Thursday, March 15, 2012

Yes you DO get loss of genetic diversity with evolution Part 8

NWR on that thread:
Faith writes:
My argument is that natural selection and genetic drift, all the processes that select or isolate a portion of a population, do bring about the change called evolution but also always reduce genetic variability, which is the opposite of what evolution needs.
That's not quite right. Yes, selection reduces variation.
If this is typical and I suspect it is, I've been consistent in saying "genetic variability" but those who argue with me keep wrongly saying "variation" which obscures my point. It's genetic variability that is reduced in the making of a new phenotype, and it's the reduction of genetic variability that eventually brings about the end of a particular line of variation because it runs out of allelic possibilities. Up to that point you can still get further variation of phenotypes by further selection events or just by migration of a small proportion of a population.
As far as I know, genetic drift does not affect variation. And mutation increases variation.
Genetic drift is just one of the ways that a new gene pool is formed and reproductively isolated from a larger gene pool, which develops new phenotypes while reducing genetic variability. And again, I'm talking about GENETIC VARIABILITY OR GENETIC DIVERSITY, not "variation."

And here it comes, the savior of evolution, MUTATION. The ONLY way this inexorable reduction I'm talking about could possibly be prevented -- though only in theory because mutation couldn't succeed at that even if it occurred. Any process that kept putting new alleles into the gene pool would only interfere with the development of the new species that is the predictable result of reproductive isolation of smaller gene pools. You couldn't ever get "speciation" at all, you couldn't get the distinctive variations in the ring species.
You are correct, that if there were only processes that reduce variation, then eventually evolution would run out of variation and would stop. But as long as there are also processes that increase variation, there is no reason to expect evolution to stop.
Actually, this could be taken as a concession of my point and end the discussion with me the winner. At least he does acknowledge that I've got the main process right. "Processes that increase variation" come down to only ONE purely theoretical process, mutation, and as I point out in that thread and here as well, mutation 1) doesn't create viable alleles, and 2) if it did it would prevent the formation of species altogether BECAUSE THE FORMATION OF SPECIES / VARIATIONS DEPENDS ON THE REDUCTION OR ELIMINATION OF ALLELES IN THE POPULATION.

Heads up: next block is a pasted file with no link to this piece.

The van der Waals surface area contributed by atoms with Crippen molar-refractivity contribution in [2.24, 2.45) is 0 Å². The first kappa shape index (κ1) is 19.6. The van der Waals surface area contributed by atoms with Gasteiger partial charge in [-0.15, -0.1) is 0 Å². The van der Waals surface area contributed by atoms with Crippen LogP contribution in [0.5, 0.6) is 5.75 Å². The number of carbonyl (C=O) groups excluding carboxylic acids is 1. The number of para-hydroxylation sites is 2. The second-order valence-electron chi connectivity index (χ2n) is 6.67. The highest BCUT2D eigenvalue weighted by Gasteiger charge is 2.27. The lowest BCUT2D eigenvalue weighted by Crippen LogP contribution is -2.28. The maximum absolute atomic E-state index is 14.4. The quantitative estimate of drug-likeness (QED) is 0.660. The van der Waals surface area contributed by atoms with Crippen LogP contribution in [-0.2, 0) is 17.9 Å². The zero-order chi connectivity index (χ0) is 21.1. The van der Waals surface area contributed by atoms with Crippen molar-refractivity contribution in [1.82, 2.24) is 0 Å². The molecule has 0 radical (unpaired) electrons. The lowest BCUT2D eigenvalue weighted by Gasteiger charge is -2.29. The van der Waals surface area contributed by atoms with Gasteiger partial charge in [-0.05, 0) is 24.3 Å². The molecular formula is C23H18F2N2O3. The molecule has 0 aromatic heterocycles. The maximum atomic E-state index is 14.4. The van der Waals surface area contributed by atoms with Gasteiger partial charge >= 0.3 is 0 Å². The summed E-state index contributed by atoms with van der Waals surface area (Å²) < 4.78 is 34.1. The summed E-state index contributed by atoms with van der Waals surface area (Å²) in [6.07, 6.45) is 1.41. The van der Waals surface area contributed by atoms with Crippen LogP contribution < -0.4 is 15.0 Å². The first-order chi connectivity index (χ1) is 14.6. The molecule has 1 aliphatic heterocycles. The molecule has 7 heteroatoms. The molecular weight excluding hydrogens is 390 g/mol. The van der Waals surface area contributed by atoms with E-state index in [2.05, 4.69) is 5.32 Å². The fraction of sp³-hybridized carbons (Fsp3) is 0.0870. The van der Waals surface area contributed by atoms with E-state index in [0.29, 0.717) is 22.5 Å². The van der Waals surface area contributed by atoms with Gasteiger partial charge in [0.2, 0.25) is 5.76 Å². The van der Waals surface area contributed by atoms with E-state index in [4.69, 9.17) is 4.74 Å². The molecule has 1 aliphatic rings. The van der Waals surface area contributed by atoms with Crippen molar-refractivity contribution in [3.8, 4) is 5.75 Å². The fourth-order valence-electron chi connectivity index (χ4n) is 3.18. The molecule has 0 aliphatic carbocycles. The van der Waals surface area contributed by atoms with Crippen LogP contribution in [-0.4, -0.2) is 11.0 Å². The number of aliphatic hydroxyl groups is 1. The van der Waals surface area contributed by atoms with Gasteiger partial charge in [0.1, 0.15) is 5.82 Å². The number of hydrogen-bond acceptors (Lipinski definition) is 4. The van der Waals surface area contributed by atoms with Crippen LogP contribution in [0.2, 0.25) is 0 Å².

As far as I know, what is mostly noticed is that variation stays fairly constant.
Variation or genetic variability? Phenotypes DO remain fairly constant, the processes that are called evolution that lead to new variations aren't continuously occurring in any observable degree and in that case the genetic variability would also stay constant. But when you DO have evolution, when you are getting new phenotypes, then you are also getting reduced genetic diversity.
A bottle neck, such as caused by isolation of a small population, can result in reduced variation. But the variation is rebuilt during succeeding generations.
A bottleneck is simply the most extreme example of the necessity of reducing genetic variability in order to get a new phenotype. In these cases you usually get complete population-wide homozygosity for most of the new traits. But any new phenotype requires some degree of reduced genetic variability.

And you are wrong that the variation is rebuilt. It has not been rebuilt in the cheetah and shows no signs of ever being rebuilt. And if it were, if that species were to acquire new alleles it would also lose its cheetah character. If you are going to get established species, or speciation, genetic variability must be reduced.
The type of argument you are making could perhaps be used to suggest that the theory overemphasizes selection and underemphasizes the production of new variation. But you won't be able to refute evolution this way, because the empirical evidence shows that variation does build up again if it has been reduced - unless, of course, that particular line goes extinct.
Well, here he's invoked "evidence," but there is no evidence whatever that variation (genetic variability?) builds up again. And there can't be if there is such a thing as a species.

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